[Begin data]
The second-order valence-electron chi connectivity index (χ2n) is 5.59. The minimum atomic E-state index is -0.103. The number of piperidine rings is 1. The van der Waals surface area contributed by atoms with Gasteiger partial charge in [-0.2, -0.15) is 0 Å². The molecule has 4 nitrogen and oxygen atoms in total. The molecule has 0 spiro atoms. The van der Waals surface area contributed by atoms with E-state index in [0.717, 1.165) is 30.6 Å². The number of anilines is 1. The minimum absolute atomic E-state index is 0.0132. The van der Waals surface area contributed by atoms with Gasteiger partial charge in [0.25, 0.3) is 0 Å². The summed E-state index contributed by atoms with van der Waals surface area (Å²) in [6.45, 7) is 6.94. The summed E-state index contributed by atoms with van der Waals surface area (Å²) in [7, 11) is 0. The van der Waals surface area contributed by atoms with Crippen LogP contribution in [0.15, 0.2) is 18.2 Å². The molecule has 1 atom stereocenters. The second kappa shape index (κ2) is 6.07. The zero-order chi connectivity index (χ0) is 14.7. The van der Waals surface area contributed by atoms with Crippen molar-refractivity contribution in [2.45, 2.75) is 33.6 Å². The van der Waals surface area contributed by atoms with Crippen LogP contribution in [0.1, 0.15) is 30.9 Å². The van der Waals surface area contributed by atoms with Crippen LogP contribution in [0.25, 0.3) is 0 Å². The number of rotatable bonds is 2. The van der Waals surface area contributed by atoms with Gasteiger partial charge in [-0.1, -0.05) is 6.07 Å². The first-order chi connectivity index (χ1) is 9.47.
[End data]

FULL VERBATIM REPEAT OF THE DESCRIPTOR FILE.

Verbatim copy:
The second-order valence-electron chi connectivity index (χ2n) is 5.59. The minimum atomic E-state index is -0.103. The number of piperidine rings is 1. The van der Waals surface area contributed by atoms with Gasteiger partial charge in [-0.2, -0.15) is 0 Å². The molecule has 4 nitrogen and oxygen atoms in total. The molecule has 0 spiro atoms. The van der Waals surface area contributed by atoms with E-state index in [0.717, 1.165) is 30.6 Å². The number of anilines is 1. The minimum absolute atomic E-state index is 0.0132. The van der Waals surface area contributed by atoms with Gasteiger partial charge in [0.25, 0.3) is 0 Å². The summed E-state index contributed by atoms with van der Waals surface area (Å²) in [6.45, 7) is 6.94. The summed E-state index contributed by atoms with van der Waals surface area (Å²) in [7, 11) is 0. The van der Waals surface area contributed by atoms with Crippen LogP contribution in [0.15, 0.2) is 18.2 Å². The molecule has 1 atom stereocenters. The second kappa shape index (κ2) is 6.07. The zero-order chi connectivity index (χ0) is 14.7. The van der Waals surface area contributed by atoms with Crippen molar-refractivity contribution in [2.45, 2.75) is 33.6 Å². The van der Waals surface area contributed by atoms with Crippen LogP contribution in [0.1, 0.15) is 30.9 Å². The van der Waals surface area contributed by atoms with Crippen LogP contribution in [0.25, 0.3) is 0 Å². The number of rotatable bonds is 2. The van der Waals surface area contributed by atoms with Gasteiger partial charge in [-0.1, -0.05) is 6.07 Å². The first-order chi connectivity index (χ1) is 9.47.